This month Nickelodeon’s Nicktoons is debuting “Zevo-3,” an animated show featuring characters that represent different models of Skechers kids’ footwear.


You’d think that somehow runs afoul of stringent federal regulations banning stealth advertising to kids.

You’d be wrong.

The shoe doesn’t fit, MediaPost’s Wayne Friedman notes in his Full Frontal Television column:

Nickelodeon’s Nicktoons says it doesn’t violate the Children’s Television Act when it comes to a proposed animated show coming next month called “Zevo-3” . . .

How can this be? Because the Federal Communications Commission rule is an old and fuzzy one.

The key difference, according to the Campaign for Commercial-Free Childhood, which petitioned the FCC about the show, is that the Skechers’ branded products are now “spokespeople” — talking animated characters — rather than just inanimate products like toys.

(Children’s Television Act here; Campaign for a Commercial-Free Childhood here.)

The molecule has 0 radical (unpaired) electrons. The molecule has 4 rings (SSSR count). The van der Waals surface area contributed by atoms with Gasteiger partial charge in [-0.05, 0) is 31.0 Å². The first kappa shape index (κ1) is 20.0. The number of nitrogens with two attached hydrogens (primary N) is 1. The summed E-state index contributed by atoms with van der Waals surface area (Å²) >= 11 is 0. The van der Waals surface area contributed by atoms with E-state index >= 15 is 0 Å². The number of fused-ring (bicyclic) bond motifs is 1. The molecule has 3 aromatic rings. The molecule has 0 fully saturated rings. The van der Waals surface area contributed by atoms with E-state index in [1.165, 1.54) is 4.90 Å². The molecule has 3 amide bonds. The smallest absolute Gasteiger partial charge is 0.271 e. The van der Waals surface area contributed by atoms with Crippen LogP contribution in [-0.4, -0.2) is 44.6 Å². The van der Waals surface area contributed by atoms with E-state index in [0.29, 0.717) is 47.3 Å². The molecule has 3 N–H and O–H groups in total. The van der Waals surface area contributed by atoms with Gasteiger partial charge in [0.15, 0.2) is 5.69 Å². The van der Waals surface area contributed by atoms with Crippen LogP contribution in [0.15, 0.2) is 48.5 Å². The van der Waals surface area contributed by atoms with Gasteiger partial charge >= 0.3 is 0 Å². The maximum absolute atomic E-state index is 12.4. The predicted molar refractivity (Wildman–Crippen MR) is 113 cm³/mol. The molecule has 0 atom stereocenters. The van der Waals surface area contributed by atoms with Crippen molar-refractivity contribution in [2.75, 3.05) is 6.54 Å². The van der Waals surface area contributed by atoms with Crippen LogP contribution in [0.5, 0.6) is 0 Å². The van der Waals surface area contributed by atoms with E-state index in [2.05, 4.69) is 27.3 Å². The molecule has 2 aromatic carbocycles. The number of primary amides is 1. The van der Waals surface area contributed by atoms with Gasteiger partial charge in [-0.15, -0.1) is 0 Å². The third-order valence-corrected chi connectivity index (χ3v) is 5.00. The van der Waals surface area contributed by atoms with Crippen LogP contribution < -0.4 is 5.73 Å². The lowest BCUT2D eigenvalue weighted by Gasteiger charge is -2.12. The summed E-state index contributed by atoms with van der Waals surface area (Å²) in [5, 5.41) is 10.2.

From the CCFC call to action:

In response to a petition by CCFC, the Federal Communications Commission has opened an inquiry into whether Zevo-3, the first children’s television program based on advertising spokescharacters, is in the public interest. The animated Zevo-3 stars three superheroes named Kewl Breeze, Elastika, and Z-Strap and a villain named Dr. Stankfoot who, until now, have only been used in advertisements to promote specific lines of Skechers shoes. The show’s broadcast clearly violates longstanding policies designed to protect children from overcommercialization. But the FCC will only act if there is significant public pressure to do so.

Or, as Friedman says, not-so-clearly violates longstanding policies.

But public pressure is clearly in order.

John R. Carroll is media analyst for NPR's Here & Now and senior news analyst for WBUR in Boston. He also writes at Campaign Outsider and It's Good to Live in a Two-Daily Town.
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